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Ken Shimura dead: Japanese comedian Ken Shimura dies at 70 from novel coronavirus

Veteran Japanese comedian Ken Shimura, who tested positive for the novel coronavirus a week ago, has died at 70 years old. The actor was hospitalized in Tokyo on March 20 after developing a fever and being diagnosed with extreme pneumonia. Shimura tested positive for COVID-19 on March 23, becoming the first Japanese entertainment figure to report a disease.

The state of Shimura, most popular for Japanese variety show “Shimura Ken no Bakatono-sama”, was said not to be critical.

The actor was set to star in his first feature movie “God of Cinema”, coordinated by Yoji Yamada.

The film, which denotes the 100th anniversary of studio Shochiku, has been required to be postponed uncertainly.

A native of Higashimurayama in western Tokyo, Ken Shimura, whose real name was Yasunori Shimura, supplanted Chu Arai in the Drifters in 1974 in the wake of graduating from secondary school.

Ken Shimura experienced childhood in the west Tokyo neighborhood of Higashimurayama and he began his career in showbiz when he joined the Japanese rock band and comedy group The Drifters, famous for an opening for The Beatles during their initial tours of Japan.

Formed by the late actor Chosuke Ikariya and four other men in 1964, the group, which opened for the Beatles in Japan in 1966, got one of the greatest achievements in Japanese comedy history.

Then Ken Shimura rose to prominence after featuring in the group’s prime-time TV slapstick comedy show “Hachijidayo Zeninshugo!” (“It’s 8 o’clock, assemble everyone!”) propelled in 1969, where he built up his signature brand of slapstick caricature, wacky bits, and deadpan delivery.

During that time, he got famous for his easy-to-understand gags and scope of satires, including the “mustache dance” and the song “Higashimurayama Ondo,” a reference to his hometown.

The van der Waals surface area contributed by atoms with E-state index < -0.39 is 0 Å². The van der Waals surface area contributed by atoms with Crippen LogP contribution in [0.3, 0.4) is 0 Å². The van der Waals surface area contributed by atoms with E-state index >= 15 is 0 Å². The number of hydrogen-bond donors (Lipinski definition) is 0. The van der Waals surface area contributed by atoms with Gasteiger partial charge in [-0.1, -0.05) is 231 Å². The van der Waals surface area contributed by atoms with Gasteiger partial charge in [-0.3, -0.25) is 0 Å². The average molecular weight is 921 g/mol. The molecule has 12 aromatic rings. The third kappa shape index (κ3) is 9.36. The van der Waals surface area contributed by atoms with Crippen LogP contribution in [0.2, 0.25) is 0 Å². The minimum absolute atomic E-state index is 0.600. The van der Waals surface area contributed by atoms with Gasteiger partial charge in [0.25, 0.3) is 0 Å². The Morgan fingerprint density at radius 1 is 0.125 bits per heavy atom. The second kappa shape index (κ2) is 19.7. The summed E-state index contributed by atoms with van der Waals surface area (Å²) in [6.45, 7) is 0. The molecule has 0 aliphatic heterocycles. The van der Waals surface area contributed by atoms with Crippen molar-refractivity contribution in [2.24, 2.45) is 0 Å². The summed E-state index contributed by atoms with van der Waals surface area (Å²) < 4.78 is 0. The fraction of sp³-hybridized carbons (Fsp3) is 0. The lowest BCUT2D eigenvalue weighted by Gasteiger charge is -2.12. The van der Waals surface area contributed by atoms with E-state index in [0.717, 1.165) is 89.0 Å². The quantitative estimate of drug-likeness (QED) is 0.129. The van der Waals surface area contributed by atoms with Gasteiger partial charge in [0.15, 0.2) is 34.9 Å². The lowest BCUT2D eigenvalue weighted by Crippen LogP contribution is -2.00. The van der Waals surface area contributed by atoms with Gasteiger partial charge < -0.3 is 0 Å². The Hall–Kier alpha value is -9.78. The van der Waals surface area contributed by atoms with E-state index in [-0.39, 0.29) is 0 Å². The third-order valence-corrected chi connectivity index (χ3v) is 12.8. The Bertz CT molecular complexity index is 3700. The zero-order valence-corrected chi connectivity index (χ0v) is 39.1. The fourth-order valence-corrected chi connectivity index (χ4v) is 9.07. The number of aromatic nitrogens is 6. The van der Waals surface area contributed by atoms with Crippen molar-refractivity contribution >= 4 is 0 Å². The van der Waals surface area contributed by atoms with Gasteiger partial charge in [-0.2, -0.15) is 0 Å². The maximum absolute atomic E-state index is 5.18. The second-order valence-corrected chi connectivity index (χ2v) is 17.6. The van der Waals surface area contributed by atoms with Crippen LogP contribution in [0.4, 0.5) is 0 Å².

American comedian Jerry Lewis was an initial impact on him, Ken Shimura wrote in a late-career journal.

On hit variety shows of the 1980s, he would proceed to become a greater name perceived for humorous characters like “Baka Tonosama” (foolish lord) and “Henna Ojisan” (weirdo uncle). After that from 2006, he started leading a troupe for his theater show “Shimurakon” (“Shimura Spirit”).

Ken Shimura, who said in a diary that he drew motivation from American comedian Jerry Lewis, captured the hearts of watchers from all generations with his propensity for funny faces and his capacity to deliver jokes as though they were unscripted.

While his demise, he was featured in “Tensai! Shimura Dobutsuen” (“Genius! Shimura Zoo”), as well as other TV programs and was scheduled to begin work on a film dependent on the book “The Name Above the Title” in April.

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Pamela Greenberg

Pamela Greenberg is a science fiction and fantasy writer, game designer, and poet. Pamela’s works are characterized by an aversion to doing things that have been done before. This attitude is perhaps most notable in her writing. She writes fabulous news on recent things. She is working as an author on timebulletin.com.

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